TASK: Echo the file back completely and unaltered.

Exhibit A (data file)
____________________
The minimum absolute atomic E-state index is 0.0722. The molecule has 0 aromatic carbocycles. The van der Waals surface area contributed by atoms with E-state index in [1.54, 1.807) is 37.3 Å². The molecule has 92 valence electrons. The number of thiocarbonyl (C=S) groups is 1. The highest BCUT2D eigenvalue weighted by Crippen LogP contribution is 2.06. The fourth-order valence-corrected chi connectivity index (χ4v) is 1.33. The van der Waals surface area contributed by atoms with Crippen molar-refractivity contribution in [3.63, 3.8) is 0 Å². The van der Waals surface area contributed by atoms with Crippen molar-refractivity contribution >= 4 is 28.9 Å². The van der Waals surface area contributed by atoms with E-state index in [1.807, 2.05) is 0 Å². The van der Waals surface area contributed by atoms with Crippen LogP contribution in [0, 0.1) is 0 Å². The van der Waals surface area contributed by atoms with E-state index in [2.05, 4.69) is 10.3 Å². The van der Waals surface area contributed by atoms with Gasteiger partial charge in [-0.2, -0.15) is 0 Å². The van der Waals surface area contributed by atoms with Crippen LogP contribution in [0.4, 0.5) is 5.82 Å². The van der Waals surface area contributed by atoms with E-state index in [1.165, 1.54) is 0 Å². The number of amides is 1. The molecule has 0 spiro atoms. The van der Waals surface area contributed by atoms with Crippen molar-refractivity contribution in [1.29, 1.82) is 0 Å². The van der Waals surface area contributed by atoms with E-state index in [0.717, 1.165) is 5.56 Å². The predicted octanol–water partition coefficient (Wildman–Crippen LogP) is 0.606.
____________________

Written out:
The minimum absolute atomic E-state index is 0.0722. The molecule has 0 aromatic carbocycles. The van der Waals surface area contributed by atoms with E-state index in [1.54, 1.807) is 37.3 Å². The molecule has 92 valence electrons. The number of thiocarbonyl (C=S) groups is 1. The highest BCUT2D eigenvalue weighted by Crippen LogP contribution is 2.06. The fourth-order valence-corrected chi connectivity index (χ4v) is 1.33. The van der Waals surface area contributed by atoms with Crippen molar-refractivity contribution in [3.63, 3.8) is 0 Å². The van der Waals surface area contributed by atoms with Crippen molar-refractivity contribution >= 4 is 28.9 Å². The van der Waals surface area contributed by atoms with E-state index in [1.807, 2.05) is 0 Å². The van der Waals surface area contributed by atoms with Crippen LogP contribution in [0, 0.1) is 0 Å². The van der Waals surface area contributed by atoms with E-state index in [2.05, 4.69) is 10.3 Å². The van der Waals surface area contributed by atoms with Gasteiger partial charge in [-0.2, -0.15) is 0 Å². The van der Waals surface area contributed by atoms with Crippen LogP contribution in [0.4, 0.5) is 5.82 Å². The van der Waals surface area contributed by atoms with E-state index in [1.165, 1.54) is 0 Å². The number of amides is 1. The molecule has 0 spiro atoms. The van der Waals surface area contributed by atoms with Crippen molar-refractivity contribution in [1.29, 1.82) is 0 Å². The van der Waals surface area contributed by atoms with E-state index in [0.717, 1.165) is 5.56 Å². The predicted octanol–water partition coefficient (Wildman–Crippen LogP) is 0.606.